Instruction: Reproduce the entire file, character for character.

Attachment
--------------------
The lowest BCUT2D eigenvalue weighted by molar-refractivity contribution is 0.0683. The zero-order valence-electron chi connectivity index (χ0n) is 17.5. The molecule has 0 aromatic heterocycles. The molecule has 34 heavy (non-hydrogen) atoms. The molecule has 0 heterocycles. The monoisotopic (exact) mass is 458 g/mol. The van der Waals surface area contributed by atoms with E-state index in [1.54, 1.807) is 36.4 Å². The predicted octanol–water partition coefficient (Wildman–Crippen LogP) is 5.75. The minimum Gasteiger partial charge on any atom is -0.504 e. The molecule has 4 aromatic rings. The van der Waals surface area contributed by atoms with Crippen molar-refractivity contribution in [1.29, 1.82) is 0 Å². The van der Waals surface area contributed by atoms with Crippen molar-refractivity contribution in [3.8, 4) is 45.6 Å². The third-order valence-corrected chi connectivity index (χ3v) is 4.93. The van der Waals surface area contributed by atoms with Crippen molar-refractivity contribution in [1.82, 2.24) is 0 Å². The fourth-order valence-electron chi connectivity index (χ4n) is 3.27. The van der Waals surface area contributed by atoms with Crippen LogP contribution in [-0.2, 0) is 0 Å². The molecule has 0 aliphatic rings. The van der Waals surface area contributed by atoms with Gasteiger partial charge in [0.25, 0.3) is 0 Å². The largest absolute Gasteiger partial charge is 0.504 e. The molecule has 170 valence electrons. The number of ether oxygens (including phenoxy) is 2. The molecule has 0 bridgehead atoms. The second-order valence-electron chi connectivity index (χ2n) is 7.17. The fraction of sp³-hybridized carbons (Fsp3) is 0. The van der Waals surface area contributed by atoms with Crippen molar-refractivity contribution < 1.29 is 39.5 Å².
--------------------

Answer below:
The lowest BCUT2D eigenvalue weighted by molar-refractivity contribution is 0.0683. The zero-order valence-electron chi connectivity index (χ0n) is 17.5. The molecule has 0 aromatic heterocycles. The molecule has 34 heavy (non-hydrogen) atoms. The molecule has 0 heterocycles. The monoisotopic (exact) mass is 458 g/mol. The van der Waals surface area contributed by atoms with E-state index in [1.54, 1.807) is 36.4 Å². The predicted octanol–water partition coefficient (Wildman–Crippen LogP) is 5.75. The minimum Gasteiger partial charge on any atom is -0.504 e. The molecule has 4 aromatic rings. The van der Waals surface area contributed by atoms with Crippen molar-refractivity contribution in [1.29, 1.82) is 0 Å². The van der Waals surface area contributed by atoms with Crippen molar-refractivity contribution in [3.8, 4) is 45.6 Å². The third-order valence-corrected chi connectivity index (χ3v) is 4.93. The van der Waals surface area contributed by atoms with Crippen molar-refractivity contribution in [1.82, 2.24) is 0 Å². The fourth-order valence-electron chi connectivity index (χ4n) is 3.27. The van der Waals surface area contributed by atoms with Crippen LogP contribution in [-0.2, 0) is 0 Å². The molecule has 0 aliphatic rings. The van der Waals surface area contributed by atoms with Gasteiger partial charge in [0.25, 0.3) is 0 Å². The largest absolute Gasteiger partial charge is 0.504 e. The molecule has 170 valence electrons. The number of ether oxygens (including phenoxy) is 2. The molecule has 0 bridgehead atoms. The second-order valence-electron chi connectivity index (χ2n) is 7.17. The fraction of sp³-hybridized carbons (Fsp3) is 0. The van der Waals surface area contributed by atoms with Crippen molar-refractivity contribution < 1.29 is 39.5 Å².